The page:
JIM REVELED IN
being a husband and a father, even as he took every opportunity to break his marriage vows. A ladies’ man before his marriage, he had no interest in changing now.
One night, Kathy noticed his motorcycle outside a bar and she went in, walked over to the table where he and his date were sitting, poured a pitcher of beer on them both, and walked out. She wanted to put Jim on notice—to let him know she had her pride.
Jim got back at her later, when they were alone. When Kathy decided to quit her day job and go back to school for a teaching degree, he pulled the spark plugs out of her car to keep her from getting to class. “Get a job,” he said. When she got a ride from her mother, Jim was waiting when she came home. He slapped her across the face.
As the violence increased, the worst thing she could possibly do, she realized, was threaten to leave him. Once, when she tried that, he punched her in the face so hard that she needed stitches. And she never could bring herself to follow through on that threat. Every time Kathy was about to leave, she thought that maybe he’d get better, or that their son needed a father. On the few occasions when she did work up enough nerve to get out of the house, just for a night or two, Jimmy would say, “I want Daddy home.”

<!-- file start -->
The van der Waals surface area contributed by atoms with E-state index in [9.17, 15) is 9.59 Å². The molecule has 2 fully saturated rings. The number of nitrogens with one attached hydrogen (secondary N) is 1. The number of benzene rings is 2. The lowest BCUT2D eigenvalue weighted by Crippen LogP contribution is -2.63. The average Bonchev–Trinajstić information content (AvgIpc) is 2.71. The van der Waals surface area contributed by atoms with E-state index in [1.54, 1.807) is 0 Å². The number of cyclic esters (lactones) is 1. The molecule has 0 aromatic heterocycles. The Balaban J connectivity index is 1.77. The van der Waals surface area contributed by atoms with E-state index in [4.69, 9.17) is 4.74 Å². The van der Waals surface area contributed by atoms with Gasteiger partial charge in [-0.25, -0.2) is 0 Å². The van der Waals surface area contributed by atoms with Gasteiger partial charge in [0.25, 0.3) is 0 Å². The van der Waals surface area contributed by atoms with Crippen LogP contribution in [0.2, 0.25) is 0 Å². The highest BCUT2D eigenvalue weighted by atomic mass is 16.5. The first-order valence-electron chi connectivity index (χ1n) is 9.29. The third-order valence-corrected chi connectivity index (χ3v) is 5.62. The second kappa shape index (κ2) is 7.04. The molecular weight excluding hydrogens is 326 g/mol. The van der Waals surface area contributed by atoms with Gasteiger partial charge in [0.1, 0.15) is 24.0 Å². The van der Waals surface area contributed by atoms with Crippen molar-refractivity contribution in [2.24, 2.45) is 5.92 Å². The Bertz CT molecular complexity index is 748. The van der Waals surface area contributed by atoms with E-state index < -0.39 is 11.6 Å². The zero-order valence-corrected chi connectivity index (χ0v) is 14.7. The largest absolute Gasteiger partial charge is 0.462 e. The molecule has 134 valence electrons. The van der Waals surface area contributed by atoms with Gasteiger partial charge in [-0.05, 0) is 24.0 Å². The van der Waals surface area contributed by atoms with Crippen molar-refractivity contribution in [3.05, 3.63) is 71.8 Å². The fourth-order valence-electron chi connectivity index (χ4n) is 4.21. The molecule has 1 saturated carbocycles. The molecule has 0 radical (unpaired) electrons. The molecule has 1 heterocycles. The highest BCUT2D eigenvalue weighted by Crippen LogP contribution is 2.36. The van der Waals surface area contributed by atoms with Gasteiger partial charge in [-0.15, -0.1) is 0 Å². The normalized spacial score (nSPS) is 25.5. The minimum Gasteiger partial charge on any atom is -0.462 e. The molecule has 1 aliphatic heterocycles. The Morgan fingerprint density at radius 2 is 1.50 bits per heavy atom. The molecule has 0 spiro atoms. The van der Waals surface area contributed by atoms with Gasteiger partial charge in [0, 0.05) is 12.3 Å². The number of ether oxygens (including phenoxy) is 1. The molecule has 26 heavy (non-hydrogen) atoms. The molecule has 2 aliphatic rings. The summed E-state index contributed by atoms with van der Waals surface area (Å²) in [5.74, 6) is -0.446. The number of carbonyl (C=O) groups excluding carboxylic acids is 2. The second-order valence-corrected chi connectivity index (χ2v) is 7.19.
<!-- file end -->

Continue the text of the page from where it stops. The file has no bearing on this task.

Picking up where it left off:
There was another reason why Kathy wouldn’t leave. She had started to notice that Jim seemed tormented by something that had nothing to do with her—something that made her almost feel sorry for him. He would hear voices. “They’re talking to me again,” Jim would say. His voice tight with emotion, he’d describe them—people spying on him, people following him, people at work conspiring against him.
Jim stopped sleeping. He spent his nights standing over the stove, lighting a burner and turning it down and then off and then lighting it again. In these states, he would act impulsively and violently, not toward Kathy or their son, but toward himself.
Once, walking in downtown Colorado Springs, Jim rammed his head into a brick wall.
Another time, he dove into a lake, fully clothed.